The New Soccer Stadium Deal: Closer to the Goal But Still Wide of the Net
Mayor Gray’s updated deal for a DC United soccer stadium makes progress toward ensuring that the city and team share the costs fairly, but it still could leave the District paying half or more of the total. The deal creates risks for the city while enabling the team owners to benefit financially from both the new stadium and development around the stadium that they would control.
A new stadium for DC United would add to the quality of life in our region, and some level of support from the District is likely to be needed, as is the case with most professional sports stadiums. But the District should approach the deal in a responsible way.
DCFPI’s review of the finances of the deal reveals positive developments but also important lingering concerns. Many details are included in legislation submitted to the Council, but other details are part of documents the mayor has not shared, such as a ground lease.
- Some city costs would be capped, but not all: The deal sets caps the city’s cost to acquire stadium land at $90 million, but DC would pay all the costs – with no cap – to get the land ready: demolition, environmental cleanup, and new infrastructure. The Gray administration has not shared estimates, but the costs could be $30 million to $50 million or more.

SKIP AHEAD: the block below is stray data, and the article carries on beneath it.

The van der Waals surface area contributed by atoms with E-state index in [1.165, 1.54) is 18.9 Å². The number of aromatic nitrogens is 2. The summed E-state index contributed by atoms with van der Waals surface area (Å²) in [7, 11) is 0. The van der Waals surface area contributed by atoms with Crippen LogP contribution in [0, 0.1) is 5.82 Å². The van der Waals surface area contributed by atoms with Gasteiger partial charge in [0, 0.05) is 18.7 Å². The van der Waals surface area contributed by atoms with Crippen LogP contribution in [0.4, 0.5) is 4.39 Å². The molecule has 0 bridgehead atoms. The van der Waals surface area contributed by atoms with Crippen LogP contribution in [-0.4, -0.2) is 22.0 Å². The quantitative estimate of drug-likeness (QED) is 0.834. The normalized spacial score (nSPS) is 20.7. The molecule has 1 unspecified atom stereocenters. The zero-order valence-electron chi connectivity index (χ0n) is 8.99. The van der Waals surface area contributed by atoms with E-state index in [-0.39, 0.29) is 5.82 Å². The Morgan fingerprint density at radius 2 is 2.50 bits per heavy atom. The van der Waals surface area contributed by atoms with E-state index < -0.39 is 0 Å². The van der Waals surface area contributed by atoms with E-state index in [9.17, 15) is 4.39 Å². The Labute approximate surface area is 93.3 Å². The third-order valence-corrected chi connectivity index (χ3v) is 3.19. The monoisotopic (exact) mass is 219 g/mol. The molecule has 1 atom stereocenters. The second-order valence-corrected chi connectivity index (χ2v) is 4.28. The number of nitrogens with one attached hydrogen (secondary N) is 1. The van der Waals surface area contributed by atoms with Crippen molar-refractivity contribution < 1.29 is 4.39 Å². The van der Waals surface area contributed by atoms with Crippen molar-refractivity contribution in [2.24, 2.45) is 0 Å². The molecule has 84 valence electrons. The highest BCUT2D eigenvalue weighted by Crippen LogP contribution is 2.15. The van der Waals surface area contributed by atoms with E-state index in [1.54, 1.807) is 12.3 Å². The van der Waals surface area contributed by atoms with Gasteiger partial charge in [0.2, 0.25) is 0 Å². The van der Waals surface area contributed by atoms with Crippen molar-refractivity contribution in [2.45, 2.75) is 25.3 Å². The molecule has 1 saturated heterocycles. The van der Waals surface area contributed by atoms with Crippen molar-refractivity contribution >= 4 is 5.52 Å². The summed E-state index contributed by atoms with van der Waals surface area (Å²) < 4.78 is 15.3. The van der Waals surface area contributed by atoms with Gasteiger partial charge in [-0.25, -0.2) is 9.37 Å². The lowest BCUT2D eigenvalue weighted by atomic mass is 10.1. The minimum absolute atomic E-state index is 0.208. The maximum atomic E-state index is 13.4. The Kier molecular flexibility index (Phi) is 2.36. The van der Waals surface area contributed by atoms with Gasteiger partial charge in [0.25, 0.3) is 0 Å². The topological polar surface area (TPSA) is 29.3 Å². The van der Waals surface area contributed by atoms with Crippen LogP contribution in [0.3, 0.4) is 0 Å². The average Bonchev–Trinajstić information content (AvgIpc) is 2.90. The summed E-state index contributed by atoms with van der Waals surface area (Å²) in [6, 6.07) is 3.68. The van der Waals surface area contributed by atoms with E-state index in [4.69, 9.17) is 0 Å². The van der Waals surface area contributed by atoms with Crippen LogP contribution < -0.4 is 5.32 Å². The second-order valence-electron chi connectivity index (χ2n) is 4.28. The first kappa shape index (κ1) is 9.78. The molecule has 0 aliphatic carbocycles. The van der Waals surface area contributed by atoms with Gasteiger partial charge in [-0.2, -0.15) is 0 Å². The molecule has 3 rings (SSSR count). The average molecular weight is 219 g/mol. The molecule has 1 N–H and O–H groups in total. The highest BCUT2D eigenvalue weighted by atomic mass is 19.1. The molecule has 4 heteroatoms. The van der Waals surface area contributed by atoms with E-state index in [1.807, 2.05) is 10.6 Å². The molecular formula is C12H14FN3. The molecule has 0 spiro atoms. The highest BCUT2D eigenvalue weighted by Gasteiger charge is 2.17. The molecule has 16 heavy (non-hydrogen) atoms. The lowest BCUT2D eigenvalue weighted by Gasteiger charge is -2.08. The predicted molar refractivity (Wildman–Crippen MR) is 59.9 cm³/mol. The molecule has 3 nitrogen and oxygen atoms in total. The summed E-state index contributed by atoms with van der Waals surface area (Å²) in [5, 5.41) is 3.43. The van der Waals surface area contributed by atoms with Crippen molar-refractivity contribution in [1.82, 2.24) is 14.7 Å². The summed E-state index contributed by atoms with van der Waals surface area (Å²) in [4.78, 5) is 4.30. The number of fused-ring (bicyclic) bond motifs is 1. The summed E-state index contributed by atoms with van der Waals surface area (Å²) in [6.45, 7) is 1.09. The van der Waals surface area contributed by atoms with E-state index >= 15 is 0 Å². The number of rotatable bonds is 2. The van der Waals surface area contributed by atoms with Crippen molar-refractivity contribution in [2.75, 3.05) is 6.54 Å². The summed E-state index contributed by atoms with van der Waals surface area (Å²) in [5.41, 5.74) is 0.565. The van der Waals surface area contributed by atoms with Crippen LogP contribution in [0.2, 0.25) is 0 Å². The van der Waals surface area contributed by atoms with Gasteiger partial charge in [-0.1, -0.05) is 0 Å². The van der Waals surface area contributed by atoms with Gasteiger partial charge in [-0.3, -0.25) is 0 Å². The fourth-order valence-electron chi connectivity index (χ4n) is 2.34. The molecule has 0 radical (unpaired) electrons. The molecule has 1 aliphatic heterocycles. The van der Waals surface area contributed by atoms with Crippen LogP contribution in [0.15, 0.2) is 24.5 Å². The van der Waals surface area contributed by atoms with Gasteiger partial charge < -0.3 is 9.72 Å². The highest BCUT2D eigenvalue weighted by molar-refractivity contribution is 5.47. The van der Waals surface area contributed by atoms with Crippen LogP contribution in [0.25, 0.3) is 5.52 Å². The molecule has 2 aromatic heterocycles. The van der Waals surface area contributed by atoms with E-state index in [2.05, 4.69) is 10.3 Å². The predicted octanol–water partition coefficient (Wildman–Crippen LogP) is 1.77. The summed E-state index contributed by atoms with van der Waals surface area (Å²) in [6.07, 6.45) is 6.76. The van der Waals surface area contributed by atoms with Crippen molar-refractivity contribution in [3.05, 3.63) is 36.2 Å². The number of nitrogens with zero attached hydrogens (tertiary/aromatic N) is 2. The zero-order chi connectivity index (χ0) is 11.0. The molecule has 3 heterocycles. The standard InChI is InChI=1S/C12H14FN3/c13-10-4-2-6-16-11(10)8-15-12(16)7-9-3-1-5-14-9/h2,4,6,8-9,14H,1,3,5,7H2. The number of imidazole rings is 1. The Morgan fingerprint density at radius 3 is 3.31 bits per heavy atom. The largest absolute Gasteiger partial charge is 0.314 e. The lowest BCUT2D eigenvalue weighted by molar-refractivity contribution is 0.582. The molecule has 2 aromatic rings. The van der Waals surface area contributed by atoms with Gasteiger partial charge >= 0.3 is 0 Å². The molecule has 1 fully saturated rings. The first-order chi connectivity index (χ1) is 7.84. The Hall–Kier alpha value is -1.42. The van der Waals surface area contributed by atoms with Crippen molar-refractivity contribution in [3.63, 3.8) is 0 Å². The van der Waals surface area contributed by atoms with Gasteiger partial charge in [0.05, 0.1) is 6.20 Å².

- New revenues to help offset costs, but not for 10 years: DC United would pay the District $2 per ticket, starting in year 11 of the stadium’s operation. This could bring in $1 million per year, which would offset a small share of the city’s costs. (This fee is mentioned in a press release from Mayor Gray, but is not included in legislation submitted to the Council.)
- Substantial tax breaks: The team’s owners would pay no property taxes for five years, and partial taxes for the next 15 years. The team also would not have to collect sales taxes for five years on tickets, food or drink, or merchandise within the stadium or on the adjacent land. Full sales taxes would not have to be collected until the 11th year. According to the Washington Post, this could cost the District about $40 million.
This means that the costs to the District could easily exceed more than half of the estimated $300 million total stadium costs, and the District would face all of the risk if the costs of preparing the land rise. That doesn’t seem like a fair deal, given the team owners’ strong financial interest in a new stadium. A better approach would cap the District’s costs and ask the team to pay a majority of the stadium costs.
Over the next weeks, the District’s Dime will look at other aspects of the updated deal, including plans for a land swap involving the Reeves Center, local hiring requirements, and the need for a community benefits agreement with stadium neighbors.
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